Structural Changes in Unionization: 1973-1981
William T. Dickens
Jonathan S. Leonard
University of California, Berkeley - Finance Group; National Bureau of Economic Research (NBER)
NBER Working Paper No. w1882
This paper presents a decomposition of the decline in union density into structural and within sector components using CPS data for private sector workers. We find that 58 to 68 percent of the decline in private sector unionization between 1973 and 1981 can be accounted for by structural changes in the economy, particularly in the occupational, educational and gender distribution of the workforce. This is a large impact, but we find that while structural change is important, its importance was not appreciably greate during the 1970s than during previous decades. At the same time, we find that the decline of private sector unionization within sectors has been pervasive, accounting for 32 to 42 percent of union decline. As part of this analysis we find that the decline in union density has been greater in those sectors of the economy where employment decline has been greater. This fact can help reconcile previous divergent findings on the importance of structural change.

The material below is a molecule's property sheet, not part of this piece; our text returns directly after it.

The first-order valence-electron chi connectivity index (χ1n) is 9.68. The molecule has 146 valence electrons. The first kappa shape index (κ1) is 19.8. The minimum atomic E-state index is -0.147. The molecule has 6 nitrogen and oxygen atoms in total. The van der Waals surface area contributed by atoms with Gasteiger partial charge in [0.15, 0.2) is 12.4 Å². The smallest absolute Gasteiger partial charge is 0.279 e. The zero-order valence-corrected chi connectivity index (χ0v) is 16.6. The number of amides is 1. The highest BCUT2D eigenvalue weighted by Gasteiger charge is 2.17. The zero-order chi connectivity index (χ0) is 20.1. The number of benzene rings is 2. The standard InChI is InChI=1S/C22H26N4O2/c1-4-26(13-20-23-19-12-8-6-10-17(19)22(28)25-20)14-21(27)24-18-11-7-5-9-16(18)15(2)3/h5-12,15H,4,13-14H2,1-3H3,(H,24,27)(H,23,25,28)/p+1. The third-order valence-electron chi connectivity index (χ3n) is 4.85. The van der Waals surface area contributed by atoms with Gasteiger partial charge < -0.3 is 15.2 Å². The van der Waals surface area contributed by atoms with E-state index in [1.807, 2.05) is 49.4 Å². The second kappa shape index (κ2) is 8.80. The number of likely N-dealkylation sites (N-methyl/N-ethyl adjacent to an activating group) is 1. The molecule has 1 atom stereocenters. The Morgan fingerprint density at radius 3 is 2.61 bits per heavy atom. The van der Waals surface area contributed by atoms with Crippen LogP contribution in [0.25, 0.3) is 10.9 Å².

Number of Pages in PDF File: 28working papers series
Date posted: July 4, 2004
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